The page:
I've been a microbiologist since 1979 and my company, Kathryn L. Pascale, Inc., has performed over 20,000 mold inspections,so I’ve seen plenty of furor over fungi! Since there are currently no Federal or State agencies regulating mold inspections and remediation in Florida, anyone, regardless of qualifications,can be a mold inspector or remediator.

Since mold spores are everywhere, it is perfectly normal to have some mold spores in every building.Mold spores are not the problem; mold growth is the problem. However, the two most common sampling techniques used by most mold inspectors usually wind up identifying a problem where none exists. One of these is swab sampling, where a cotton swab is rubbed across a surface, inserted into a vial of growth media, and sent to the lab. Any viable spore will grow in the media even if it wasn’t growing in the home. The most popular sampling technique is air sampling, which has its place in a comprehensive inspection, but not as a stand alone method, which unfortunately is too often the case. The problem with air samples is that the lab report will tag a sample as a problem if the number of spores in an indoor sample is greater than the number in the outdoor sample. Unfortunately, the number of spores outdoors will fluctuate tremendously depending on the season, the weather and even the time of day. For example; an indoor sample taken on Monday has a spore count of 500 and the outdoor sample has a spore count of 1000. Great, no problem indicated on the lab report. Take the same two samples on Tuesday after it’s rained. The indoor sample is still 500, but now the outdoor sample is only 200. The lab report from Tuesday’s sampling tags this as a problem.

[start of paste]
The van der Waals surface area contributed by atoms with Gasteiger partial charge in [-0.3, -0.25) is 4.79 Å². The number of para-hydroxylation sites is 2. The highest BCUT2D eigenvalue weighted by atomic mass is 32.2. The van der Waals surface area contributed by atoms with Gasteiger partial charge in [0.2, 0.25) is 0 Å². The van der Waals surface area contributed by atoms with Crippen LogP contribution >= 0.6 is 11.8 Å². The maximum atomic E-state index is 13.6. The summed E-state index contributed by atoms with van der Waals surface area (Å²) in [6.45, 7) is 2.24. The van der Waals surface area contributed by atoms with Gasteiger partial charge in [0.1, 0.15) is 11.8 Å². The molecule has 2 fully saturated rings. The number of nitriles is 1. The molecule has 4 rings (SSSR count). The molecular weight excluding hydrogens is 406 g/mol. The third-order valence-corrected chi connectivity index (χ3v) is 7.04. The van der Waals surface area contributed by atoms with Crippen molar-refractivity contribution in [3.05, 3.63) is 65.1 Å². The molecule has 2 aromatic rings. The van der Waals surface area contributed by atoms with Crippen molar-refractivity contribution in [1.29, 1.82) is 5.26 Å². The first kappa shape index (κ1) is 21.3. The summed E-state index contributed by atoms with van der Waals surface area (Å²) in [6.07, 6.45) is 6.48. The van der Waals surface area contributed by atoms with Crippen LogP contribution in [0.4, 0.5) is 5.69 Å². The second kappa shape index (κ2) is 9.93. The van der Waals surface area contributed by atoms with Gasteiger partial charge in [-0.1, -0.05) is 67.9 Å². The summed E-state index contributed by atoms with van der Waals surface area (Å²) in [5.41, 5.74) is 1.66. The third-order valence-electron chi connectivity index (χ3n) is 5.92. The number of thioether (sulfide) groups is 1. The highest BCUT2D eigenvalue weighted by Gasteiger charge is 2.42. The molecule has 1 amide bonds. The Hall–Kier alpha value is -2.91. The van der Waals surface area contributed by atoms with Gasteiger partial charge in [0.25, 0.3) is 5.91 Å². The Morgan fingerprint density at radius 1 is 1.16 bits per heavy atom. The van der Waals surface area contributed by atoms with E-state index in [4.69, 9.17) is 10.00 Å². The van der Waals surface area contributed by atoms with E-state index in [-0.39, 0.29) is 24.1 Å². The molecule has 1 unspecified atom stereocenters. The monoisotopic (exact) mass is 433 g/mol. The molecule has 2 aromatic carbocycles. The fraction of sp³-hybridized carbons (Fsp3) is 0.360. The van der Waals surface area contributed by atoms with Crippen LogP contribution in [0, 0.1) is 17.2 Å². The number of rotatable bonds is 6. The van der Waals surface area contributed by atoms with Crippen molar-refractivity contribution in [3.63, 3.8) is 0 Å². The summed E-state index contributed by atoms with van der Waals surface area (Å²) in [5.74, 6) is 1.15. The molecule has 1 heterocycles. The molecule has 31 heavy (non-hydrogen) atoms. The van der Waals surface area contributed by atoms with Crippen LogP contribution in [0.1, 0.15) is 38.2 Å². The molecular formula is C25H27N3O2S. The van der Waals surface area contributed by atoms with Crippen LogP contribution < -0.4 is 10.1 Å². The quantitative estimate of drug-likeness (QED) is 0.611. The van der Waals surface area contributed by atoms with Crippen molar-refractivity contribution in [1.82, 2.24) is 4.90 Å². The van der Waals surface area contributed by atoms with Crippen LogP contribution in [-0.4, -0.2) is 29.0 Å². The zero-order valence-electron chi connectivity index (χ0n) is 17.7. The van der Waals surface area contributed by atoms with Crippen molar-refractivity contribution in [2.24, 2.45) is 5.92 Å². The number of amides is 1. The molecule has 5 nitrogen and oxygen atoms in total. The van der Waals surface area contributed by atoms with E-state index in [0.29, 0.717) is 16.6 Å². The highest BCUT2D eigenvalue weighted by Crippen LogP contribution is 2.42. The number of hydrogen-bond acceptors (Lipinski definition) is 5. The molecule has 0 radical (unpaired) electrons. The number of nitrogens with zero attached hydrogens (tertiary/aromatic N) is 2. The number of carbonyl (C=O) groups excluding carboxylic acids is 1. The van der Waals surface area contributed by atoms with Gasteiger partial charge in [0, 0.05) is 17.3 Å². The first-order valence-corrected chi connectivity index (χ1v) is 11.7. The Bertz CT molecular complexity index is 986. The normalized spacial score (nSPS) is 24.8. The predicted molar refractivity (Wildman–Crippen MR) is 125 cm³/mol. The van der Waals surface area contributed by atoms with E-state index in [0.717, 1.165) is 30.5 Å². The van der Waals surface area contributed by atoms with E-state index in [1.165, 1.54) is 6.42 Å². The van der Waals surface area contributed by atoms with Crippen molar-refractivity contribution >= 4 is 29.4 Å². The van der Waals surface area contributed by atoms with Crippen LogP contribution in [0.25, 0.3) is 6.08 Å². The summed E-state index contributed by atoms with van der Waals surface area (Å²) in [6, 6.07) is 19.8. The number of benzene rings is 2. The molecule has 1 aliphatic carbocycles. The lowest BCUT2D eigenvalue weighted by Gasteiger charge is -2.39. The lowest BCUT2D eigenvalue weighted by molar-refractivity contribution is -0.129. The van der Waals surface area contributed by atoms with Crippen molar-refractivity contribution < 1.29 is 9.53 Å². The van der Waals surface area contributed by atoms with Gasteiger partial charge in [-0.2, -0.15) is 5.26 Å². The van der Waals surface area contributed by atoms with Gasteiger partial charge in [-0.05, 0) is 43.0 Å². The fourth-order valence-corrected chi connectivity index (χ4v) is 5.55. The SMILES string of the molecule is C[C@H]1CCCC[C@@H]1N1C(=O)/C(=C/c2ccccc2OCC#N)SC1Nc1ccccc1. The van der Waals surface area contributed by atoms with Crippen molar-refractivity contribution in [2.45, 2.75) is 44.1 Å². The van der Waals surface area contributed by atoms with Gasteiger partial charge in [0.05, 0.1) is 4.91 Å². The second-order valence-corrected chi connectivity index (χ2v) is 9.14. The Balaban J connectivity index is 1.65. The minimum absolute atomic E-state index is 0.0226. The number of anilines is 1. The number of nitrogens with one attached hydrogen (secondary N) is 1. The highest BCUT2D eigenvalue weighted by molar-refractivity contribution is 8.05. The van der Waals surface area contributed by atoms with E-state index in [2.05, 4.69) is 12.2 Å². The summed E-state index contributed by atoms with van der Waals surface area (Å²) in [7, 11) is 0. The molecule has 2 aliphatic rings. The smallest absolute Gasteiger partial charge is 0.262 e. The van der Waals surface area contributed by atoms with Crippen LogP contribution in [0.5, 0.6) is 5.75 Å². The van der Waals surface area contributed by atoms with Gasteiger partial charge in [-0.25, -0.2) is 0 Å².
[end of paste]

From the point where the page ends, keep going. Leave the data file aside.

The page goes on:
A good mold inspection uses a combination of methods to accurately determine if there is mold growing in the home and will include ALL of the following:

• Tape slide samples from any visible mold or water stained areas. When examined under a microscope the presence of hyphae will tell the microbiologist if the mold is actually growing in the home.

• Moisture readings should be taken around all doors, windows, plumbing and any other areas of possible moisture intrusion.

• If high moisture areas are found then interstitial samples should be taken from inside those wall cavities.

• All A/C units should be sampled

• Finally, air samples should be taken from all rooms and outdoors as a background sample

The report is just as important as the inspection.A good report should include not only the laboratory results, but professional conclusions based on those results.And finally, no mold inspection report is complete without specific recommendations as to what to do about any problems that were identified.


Mold Inspections

(954) 524-3910, kpascale@bellsouth.net

Kathryn L. Pascale has a Bachelors Degree in Microbiology from the University of South Florida and a Masters Degree from Nova Southeastern University. She is also a Certified Hazardous Materials Manager (CHMM), a Registered Environmental Property Assessor (REPA), a Certified Florida Environmental Assessor (CFEA), a member of the Florida Environmental Assessors Association (FEAA) and a member of the Mycological Society of America (MSA).